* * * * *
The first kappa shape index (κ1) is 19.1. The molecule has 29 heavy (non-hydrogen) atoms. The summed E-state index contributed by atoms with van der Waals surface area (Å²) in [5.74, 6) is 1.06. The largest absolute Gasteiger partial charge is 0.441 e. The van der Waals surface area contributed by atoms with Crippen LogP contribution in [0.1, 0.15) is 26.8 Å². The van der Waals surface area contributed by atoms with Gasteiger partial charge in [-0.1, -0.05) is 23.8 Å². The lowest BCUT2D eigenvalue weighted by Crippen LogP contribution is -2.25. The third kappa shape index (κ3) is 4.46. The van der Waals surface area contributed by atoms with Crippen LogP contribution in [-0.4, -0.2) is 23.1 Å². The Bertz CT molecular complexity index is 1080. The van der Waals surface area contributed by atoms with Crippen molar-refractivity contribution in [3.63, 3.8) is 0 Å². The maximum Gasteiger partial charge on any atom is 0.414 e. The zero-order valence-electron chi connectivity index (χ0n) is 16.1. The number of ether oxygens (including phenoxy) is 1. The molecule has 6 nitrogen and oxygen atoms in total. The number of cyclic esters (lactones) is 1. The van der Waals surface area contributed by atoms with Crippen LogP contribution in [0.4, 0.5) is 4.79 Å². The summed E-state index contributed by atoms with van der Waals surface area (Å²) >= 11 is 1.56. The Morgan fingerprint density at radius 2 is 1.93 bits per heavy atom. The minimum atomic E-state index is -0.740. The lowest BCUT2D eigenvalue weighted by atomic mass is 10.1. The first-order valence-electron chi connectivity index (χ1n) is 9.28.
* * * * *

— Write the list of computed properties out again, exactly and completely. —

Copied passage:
The first kappa shape index (κ1) is 19.1. The molecule has 29 heavy (non-hydrogen) atoms. The summed E-state index contributed by atoms with van der Waals surface area (Å²) in [5.74, 6) is 1.06. The largest absolute Gasteiger partial charge is 0.441 e. The van der Waals surface area contributed by atoms with Crippen LogP contribution in [0.1, 0.15) is 26.8 Å². The van der Waals surface area contributed by atoms with Gasteiger partial charge in [-0.1, -0.05) is 23.8 Å². The lowest BCUT2D eigenvalue weighted by Crippen LogP contribution is -2.25. The third kappa shape index (κ3) is 4.46. The van der Waals surface area contributed by atoms with Crippen LogP contribution in [-0.4, -0.2) is 23.1 Å². The Bertz CT molecular complexity index is 1080. The van der Waals surface area contributed by atoms with Crippen molar-refractivity contribution in [3.63, 3.8) is 0 Å². The maximum Gasteiger partial charge on any atom is 0.414 e. The zero-order valence-electron chi connectivity index (χ0n) is 16.1. The number of ether oxygens (including phenoxy) is 1. The molecule has 6 nitrogen and oxygen atoms in total. The number of cyclic esters (lactones) is 1. The van der Waals surface area contributed by atoms with Crippen LogP contribution in [0.4, 0.5) is 4.79 Å². The summed E-state index contributed by atoms with van der Waals surface area (Å²) >= 11 is 1.56. The Morgan fingerprint density at radius 2 is 1.93 bits per heavy atom. The minimum atomic E-state index is -0.740. The lowest BCUT2D eigenvalue weighted by atomic mass is 10.1. The first-order valence-electron chi connectivity index (χ1n) is 9.28.